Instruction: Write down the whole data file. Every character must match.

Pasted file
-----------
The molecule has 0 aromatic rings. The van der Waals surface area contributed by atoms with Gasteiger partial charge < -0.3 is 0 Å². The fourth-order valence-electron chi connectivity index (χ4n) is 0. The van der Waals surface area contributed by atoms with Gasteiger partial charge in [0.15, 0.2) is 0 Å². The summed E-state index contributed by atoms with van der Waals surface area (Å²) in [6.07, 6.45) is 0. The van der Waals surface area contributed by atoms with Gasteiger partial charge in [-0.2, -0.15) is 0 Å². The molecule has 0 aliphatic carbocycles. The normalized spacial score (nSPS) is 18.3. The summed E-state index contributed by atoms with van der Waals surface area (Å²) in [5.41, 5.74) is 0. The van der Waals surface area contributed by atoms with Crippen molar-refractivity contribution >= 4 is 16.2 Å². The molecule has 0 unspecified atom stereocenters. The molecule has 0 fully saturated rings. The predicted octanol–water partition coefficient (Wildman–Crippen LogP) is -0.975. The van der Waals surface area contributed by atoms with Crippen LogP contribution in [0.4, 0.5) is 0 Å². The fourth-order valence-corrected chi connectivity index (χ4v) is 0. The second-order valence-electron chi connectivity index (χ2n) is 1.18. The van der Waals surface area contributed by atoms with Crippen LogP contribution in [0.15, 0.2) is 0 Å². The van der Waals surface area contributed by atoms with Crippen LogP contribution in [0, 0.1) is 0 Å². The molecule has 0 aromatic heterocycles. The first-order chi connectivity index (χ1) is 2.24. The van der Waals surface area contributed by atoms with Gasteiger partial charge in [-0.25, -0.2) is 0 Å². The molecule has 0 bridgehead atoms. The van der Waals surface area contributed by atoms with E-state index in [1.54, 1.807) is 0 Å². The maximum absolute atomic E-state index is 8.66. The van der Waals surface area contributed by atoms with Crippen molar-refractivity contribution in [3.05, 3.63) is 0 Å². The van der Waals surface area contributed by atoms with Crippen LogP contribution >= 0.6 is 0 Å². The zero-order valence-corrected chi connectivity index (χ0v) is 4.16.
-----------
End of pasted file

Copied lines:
The molecule has 0 aromatic rings. The van der Waals surface area contributed by atoms with Gasteiger partial charge < -0.3 is 0 Å². The fourth-order valence-electron chi connectivity index (χ4n) is 0. The van der Waals surface area contributed by atoms with Gasteiger partial charge in [0.15, 0.2) is 0 Å². The summed E-state index contributed by atoms with van der Waals surface area (Å²) in [6.07, 6.45) is 0. The van der Waals surface area contributed by atoms with Gasteiger partial charge in [-0.2, -0.15) is 0 Å². The molecule has 0 aliphatic carbocycles. The normalized spacial score (nSPS) is 18.3. The summed E-state index contributed by atoms with van der Waals surface area (Å²) in [5.41, 5.74) is 0. The van der Waals surface area contributed by atoms with Crippen molar-refractivity contribution >= 4 is 16.2 Å². The molecule has 0 unspecified atom stereocenters. The molecule has 0 fully saturated rings. The predicted octanol–water partition coefficient (Wildman–Crippen LogP) is -0.975. The van der Waals surface area contributed by atoms with Crippen LogP contribution in [0.4, 0.5) is 0 Å². The fourth-order valence-corrected chi connectivity index (χ4v) is 0. The second-order valence-electron chi connectivity index (χ2n) is 1.18. The van der Waals surface area contributed by atoms with Crippen LogP contribution in [0.15, 0.2) is 0 Å². The van der Waals surface area contributed by atoms with Crippen LogP contribution in [0, 0.1) is 0 Å². The molecule has 0 aromatic heterocycles. The first-order chi connectivity index (χ1) is 2.24. The van der Waals surface area contributed by atoms with Gasteiger partial charge in [-0.25, -0.2) is 0 Å². The molecule has 0 bridgehead atoms. The van der Waals surface area contributed by atoms with E-state index in [1.54, 1.807) is 0 Å². The maximum absolute atomic E-state index is 8.66. The van der Waals surface area contributed by atoms with Crippen molar-refractivity contribution in [3.05, 3.63) is 0 Å². The van der Waals surface area contributed by atoms with Crippen LogP contribution >= 0.6 is 0 Å². The zero-order valence-corrected chi connectivity index (χ0v) is 4.16.